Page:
The Colossus of Beauvais

Trip Start May 31, 2006
Trip End Ongoing

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Flag of France  ,
Sunday, November 25, 2007

Dark and beautiful, she shot up from the ground like a shadowy mountain, her spires defensive shards of stone. In the tranquility of the low buildings of this midday town her presence is surreal, as if pertaining to some ancient fantasy world of dark artists and minxes. She is a serious temptress, luring souls in like a siren to a sailor; guardian of earth, watcher of Heaven. The Cathedral of Beauvais can be seen from the next town, and the town before that, and it looks as majestic as anything you've ever seen.

Truth is she is the highest Gothic cathedral ever built. Ambition alone was the fuel to construct this colossal which took close to 400 years of headaches and problems, and is still an unfinished masterpiece. It's no accident she was built in France, the cradle of Gothic architecture. Work begun in the 13th century, a time where the growing burgs of France competed against each other for the most beautiful and daring cathedral. The city of Beauvais simply wanted the highest one.

We arrived in the sleepy town of Beauvais at around noon, when not a single soul or car was in sight. We parked and looked around, wondering if we really were alone, half expecting tumbleweed to start rolling by. The sight of the massive church distracted us from the solitude, and we approached silently, carefully, as if afraid it was going to collapse. Construction scaffolding was covering the first few meters of the fašade, but we were able to observe the gargoyles and the details of the elegant spires as we drew nearer. Faces, some frightened and others placid, emerged from the stonework as well as flowers and vines. 157 feet of stone masonry and vitreaux windows loomed above us against a cloudy sky, and we quickly entered her.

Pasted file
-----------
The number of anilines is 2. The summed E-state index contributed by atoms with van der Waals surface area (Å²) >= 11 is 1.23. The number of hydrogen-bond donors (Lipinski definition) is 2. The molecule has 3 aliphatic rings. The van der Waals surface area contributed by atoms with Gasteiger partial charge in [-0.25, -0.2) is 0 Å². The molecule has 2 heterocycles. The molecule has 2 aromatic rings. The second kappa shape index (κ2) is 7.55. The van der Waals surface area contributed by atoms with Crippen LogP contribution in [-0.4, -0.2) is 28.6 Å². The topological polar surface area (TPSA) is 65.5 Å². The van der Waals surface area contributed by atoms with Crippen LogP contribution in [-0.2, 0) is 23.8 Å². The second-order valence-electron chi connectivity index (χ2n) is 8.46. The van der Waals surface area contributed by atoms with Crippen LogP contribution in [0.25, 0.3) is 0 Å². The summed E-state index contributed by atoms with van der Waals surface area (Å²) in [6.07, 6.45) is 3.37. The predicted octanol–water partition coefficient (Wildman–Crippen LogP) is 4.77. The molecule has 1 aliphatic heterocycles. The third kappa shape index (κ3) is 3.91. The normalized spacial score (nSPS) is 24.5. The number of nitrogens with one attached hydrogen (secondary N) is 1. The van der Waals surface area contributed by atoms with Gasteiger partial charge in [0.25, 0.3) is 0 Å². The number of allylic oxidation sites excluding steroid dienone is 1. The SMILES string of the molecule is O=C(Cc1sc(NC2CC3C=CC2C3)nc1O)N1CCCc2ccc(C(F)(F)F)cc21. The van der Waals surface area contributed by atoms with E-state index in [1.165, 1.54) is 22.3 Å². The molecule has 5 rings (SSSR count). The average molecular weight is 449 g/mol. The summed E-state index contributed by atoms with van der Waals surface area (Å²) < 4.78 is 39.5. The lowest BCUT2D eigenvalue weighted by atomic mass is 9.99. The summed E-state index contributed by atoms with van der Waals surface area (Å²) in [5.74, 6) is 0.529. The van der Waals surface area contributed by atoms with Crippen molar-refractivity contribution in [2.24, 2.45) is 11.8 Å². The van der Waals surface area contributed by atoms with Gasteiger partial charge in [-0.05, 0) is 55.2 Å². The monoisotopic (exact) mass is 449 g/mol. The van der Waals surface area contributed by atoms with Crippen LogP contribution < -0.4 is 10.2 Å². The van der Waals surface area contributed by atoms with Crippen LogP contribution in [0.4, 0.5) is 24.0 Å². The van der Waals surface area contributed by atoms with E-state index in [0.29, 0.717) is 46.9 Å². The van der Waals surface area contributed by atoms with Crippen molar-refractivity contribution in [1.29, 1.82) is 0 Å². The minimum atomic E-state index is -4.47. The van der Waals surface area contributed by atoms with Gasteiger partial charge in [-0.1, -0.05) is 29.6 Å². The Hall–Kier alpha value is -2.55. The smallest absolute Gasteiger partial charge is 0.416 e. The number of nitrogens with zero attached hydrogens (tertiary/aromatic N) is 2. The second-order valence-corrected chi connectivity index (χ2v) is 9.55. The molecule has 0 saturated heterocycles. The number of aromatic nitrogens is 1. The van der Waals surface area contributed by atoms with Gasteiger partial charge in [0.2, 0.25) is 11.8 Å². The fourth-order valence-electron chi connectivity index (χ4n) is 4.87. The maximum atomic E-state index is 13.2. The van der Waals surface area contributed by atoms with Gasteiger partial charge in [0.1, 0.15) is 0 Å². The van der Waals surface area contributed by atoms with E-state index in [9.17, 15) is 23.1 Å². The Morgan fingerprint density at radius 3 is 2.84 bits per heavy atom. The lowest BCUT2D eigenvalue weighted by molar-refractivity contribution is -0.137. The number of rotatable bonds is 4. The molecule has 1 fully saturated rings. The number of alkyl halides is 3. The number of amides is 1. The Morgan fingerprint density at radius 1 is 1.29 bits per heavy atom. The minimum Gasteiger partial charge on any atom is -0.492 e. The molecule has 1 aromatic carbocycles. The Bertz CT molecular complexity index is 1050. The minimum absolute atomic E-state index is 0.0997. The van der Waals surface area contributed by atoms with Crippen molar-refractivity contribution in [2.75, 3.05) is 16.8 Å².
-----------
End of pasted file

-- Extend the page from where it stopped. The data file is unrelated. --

The interior was darker and probably colder than outside, and although the eyesight immediately moves upwards in search for an end to its vaults, the cathedral itself is quite disproportionate. This is because it was never finished: it only consists of a transept and choir with an apse. This basically means that only about 40% of the cathedral was built, and even so, the vaulting collapsed a couple times in the 13th century and then again in the 16th century. Either way, it is large enough to hold a decently populated congregation during mass.

We walked around the choir where 7 small polygonal chapels were decorated with frescoes and tapestries from the 15th and 17th centuries. The fashionable Gothic Flamboyant style was employed here, consisting of flame-like shapes of the arches and tracery. Although the walls are many meters thick, the colorful vitreaux make the interior seem airy and light, filling the church with light and color. After the first collapse of the vault, the architects became less interested in size and more interested in decoration and total stability of the building. Since it was still being added on in the 16th century, moments of Renaissance ornamentation can be seen in the woodwork. One of the chapels holds a lavish astronomical clock built in the 14th century, originally designed to signal the different offices of each day. It accounts for 700 years of time keepsake and is probably the oldest chiming clock still in working order.

It was getting bitterly cold inside so we exited in search of something warm to eat. While walking through the lonely lanes of the town, we turned back every now and then to get a glimpse of the omnipresent cathedral. And as we ate our moulles and escargot over cherry beer we could see through the window of the petit French country bistro the lace-like spires protrude from other lesser, humbler buildings. She seems rigid in her posture, proud and elegant too, crafted by hundreds of years of work and dedicated men who served her. And even though today's engineers are still having problems keeping her balanced, she is still the highest Gothic cathedral in the small feat for this tiny French burg.

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